MT. ARLINGTON, NJ - He witnessed the organization’s conception and birth at early planning meetings and participated in the precursor monthly luncheons at Spaghettini Grill and Lounge in Seal Beach, Calif. And, as the group’s first and only secretary, he is “keeper of the minutes,” chronicling its story for the present and future.
However, Mike Antich is much more than a one-man historical archive for the International Automotive Remarketers Alliance (IARA). Throughout the IARA’s 10-year history, Antich has contributed to the vehicle remarketing organization’s significant achievements and helped define its value to the industry.
Bringing Specialized Strengths
Antich brought specific strengths — professional skills and industry knowledge — to the IARA’s early days that continue to help the Alliance realize its potential today.
For more than 25 years, Antich has covered the fleet management and vehicle remarketing industries, first as a feature editor, then editor and associate publisher for Automotive Fleet magazine and four additional fleet-related publications produced by Bobit Business Media. His column and blog, “Market Trends,” is a highly regarded and widely read industry resource.
Antich’s fleet-related commitments span the entire industry. A member of the NAFA Foundation board of directors, he also serves as vice chair of the organization’s Affiliates Committee and Student Mentoring Committee. Currently an executive committee and board member for the Automotive Fleet & Leasing Association (AFLA), he led the group as its 2009-2010 president. As a result, Antich was able to share many industry best practices with the IARA.
Additionally, Antich chairs the three annual industry gatherings: the Conference of Automotive Remarketing (CAR), the Green Fleet Conference, and the Fleet Safety Conference.
Recognizing his many and valuable contributions to the fleet industry, Antich was inducted into the Fleet Hall of Fame in 2010.
A Wide Variety of Roles
A member of the IARA executive committee and board of directors since the group’s inception, Antich also chairs the press and public relations committee, and is a member of the education, certification, and public relations committees.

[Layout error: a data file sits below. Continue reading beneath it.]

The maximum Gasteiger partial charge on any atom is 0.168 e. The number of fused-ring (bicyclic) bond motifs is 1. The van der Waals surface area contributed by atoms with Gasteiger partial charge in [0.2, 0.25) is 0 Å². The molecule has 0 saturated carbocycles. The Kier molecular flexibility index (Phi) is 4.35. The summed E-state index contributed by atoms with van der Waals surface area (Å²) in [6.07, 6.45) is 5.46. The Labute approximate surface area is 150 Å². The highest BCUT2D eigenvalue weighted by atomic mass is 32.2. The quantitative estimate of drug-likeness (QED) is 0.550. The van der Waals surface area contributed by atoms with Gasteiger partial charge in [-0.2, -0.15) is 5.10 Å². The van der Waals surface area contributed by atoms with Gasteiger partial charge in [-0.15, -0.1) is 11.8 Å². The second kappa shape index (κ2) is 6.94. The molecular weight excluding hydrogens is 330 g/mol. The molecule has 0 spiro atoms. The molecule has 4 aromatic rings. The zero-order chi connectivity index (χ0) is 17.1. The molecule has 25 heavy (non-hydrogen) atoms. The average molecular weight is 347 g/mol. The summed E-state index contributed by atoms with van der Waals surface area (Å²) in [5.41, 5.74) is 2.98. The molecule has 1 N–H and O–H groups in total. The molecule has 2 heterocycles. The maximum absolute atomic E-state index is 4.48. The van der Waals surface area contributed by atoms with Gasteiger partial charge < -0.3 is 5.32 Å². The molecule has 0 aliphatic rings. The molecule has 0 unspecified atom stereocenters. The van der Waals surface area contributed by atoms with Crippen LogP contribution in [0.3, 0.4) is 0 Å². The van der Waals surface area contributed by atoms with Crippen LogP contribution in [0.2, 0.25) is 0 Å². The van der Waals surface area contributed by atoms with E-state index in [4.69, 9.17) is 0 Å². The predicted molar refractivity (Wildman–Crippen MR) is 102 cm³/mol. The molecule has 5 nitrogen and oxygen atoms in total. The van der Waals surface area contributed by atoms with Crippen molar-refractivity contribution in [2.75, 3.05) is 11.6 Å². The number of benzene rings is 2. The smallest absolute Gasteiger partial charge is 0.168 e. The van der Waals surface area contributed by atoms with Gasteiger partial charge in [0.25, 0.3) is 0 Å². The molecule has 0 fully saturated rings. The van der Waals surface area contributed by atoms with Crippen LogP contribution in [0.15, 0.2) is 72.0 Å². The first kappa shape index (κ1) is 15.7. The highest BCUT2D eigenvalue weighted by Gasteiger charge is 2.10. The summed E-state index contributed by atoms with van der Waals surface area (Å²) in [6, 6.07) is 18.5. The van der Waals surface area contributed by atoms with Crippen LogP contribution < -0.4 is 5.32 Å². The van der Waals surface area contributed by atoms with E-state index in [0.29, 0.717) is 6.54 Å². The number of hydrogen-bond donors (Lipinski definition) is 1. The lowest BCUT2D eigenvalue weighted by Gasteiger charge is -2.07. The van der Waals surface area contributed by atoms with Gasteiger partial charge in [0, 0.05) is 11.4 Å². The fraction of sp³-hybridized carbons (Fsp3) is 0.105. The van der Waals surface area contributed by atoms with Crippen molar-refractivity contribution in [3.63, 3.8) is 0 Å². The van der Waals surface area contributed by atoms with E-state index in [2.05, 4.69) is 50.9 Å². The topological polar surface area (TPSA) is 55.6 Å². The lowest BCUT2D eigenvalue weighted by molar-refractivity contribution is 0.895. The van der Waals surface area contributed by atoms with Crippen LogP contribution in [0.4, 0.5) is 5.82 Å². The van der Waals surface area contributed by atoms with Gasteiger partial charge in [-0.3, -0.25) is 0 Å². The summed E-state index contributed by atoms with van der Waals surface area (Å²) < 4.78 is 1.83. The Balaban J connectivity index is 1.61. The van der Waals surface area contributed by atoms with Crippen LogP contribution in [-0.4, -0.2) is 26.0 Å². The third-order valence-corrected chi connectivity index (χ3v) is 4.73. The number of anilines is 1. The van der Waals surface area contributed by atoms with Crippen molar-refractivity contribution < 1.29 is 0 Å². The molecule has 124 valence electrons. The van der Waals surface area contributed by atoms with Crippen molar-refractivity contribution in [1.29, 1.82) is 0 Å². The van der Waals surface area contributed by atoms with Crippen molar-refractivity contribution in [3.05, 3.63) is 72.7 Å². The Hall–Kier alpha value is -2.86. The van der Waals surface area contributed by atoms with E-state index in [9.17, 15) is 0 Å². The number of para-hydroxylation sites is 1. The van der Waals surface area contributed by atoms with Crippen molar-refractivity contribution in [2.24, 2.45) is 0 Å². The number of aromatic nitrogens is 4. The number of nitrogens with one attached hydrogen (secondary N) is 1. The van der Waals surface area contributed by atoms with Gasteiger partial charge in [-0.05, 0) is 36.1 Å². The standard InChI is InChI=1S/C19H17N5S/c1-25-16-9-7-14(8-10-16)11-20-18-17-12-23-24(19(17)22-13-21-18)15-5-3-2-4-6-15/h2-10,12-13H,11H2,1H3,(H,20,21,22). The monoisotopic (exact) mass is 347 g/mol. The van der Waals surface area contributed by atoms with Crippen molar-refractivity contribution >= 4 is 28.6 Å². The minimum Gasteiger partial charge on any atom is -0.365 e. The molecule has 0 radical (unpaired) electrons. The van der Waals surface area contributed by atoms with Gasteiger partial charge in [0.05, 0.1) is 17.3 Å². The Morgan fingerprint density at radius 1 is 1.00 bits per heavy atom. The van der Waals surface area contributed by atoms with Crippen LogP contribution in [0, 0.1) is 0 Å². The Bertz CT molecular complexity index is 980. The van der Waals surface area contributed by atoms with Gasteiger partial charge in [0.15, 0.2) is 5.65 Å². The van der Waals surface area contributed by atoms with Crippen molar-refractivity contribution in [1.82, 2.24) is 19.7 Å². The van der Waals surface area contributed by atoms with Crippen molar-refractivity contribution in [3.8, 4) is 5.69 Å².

He is also involved in developing a series of videos used in promoting conferences, encouraging memberships, and highlighting key IARA initiatives. To mark the IARA’s 10th anniversary, Antich is helping create a documentary-style video recounting the organization’s history, from inception to present.
His “proudest” role within the IARA, however, has been chairing the inaugural certification task force. This effort produced the Certified Automotive Remarketer (CAR) program. “It was very fulfilling watching this program evolve from a ‘gleam in our eyes’ to what is now a respected industry certification program,” Antich said.
“Thousands of hours” were dedicated by the task force to produce the professional certification program, Antich recalled. His task force members included Matt Marks, IARA executive director; Jill Tarallo, CAR, then with Manheim; Ricky Beggs, CAR, Black Book; Scott Kolb, then with the SKi Group, now United Road; and Dave Sutton, CAR, then with VW Credit, now CARFAX.
With the help of a professional certification guide and input from subject-expert industry leaders, the task force developed an exacting curriculum and created a blue ribbon committee to vet the program’s required proficiency and knowledge levels, Antich explained.
IARA’s Value to the Industry
Antich described IARA’s “real worth” as a recognized and credible industry voice to establish how business is conducted in the wholesale market.
“An important aspect of the IARA is its name — the International Automotive Remarketers Alliance. The word ‘Alliance’ was specifically chosen instead of ‘Association.’ This is an important differentiator that illustrates and defines the ‘DNA’ of the IARA,” he said. “We are an industry Alliance that brings together consignors, auctions, and industry suppliers to provide them a voice in the industry to establish industry standards and help influence the outcome of important issues facing the industry.”
The IARA’s group consensus carries great weight in industry matters, Antich noted. The organization’s input has been significant in shaping the development of industry standards, such as the National Auto Auction Association (NAAA) vehicle condition, arbitration, and vehicle certification standards.
Facing the challenge of a membership whose time constraints grow more demanding every year — a dilemma common to many professional associations — Antich believes the IARA’s “unique” roundtable meeting format provides an advantage. The biannual meeting setting features U-shaped tables and a member-facilitator, allowing “all members, and non-members, for that matter, an equal voice in discussing the pressing issues facing all remarketers,” Antich explained. Furthermore, he said, the IARA’s strong core group of members “has created a very active committee structure, giving everyone the ability to shape our Alliance for the betterment of the industry and its members.”
He believes the IARA will be the “organization of choice” for remarketing professionals and sees for the group “only the promise of a bright future. I truly believe the IARA has ‘come of age.’ ”
Antich’s unofficial moniker as the fleet industry historian, “hit home when Automotive Fleet magazine celebrated its 50th anniversary last January, and we developed a special commemorative anniversary issue chronicling the past half-century of fleet management,” he recalled. “What was scary was that the majority of the history, at least the past 25 years, I was able to recount from memory.”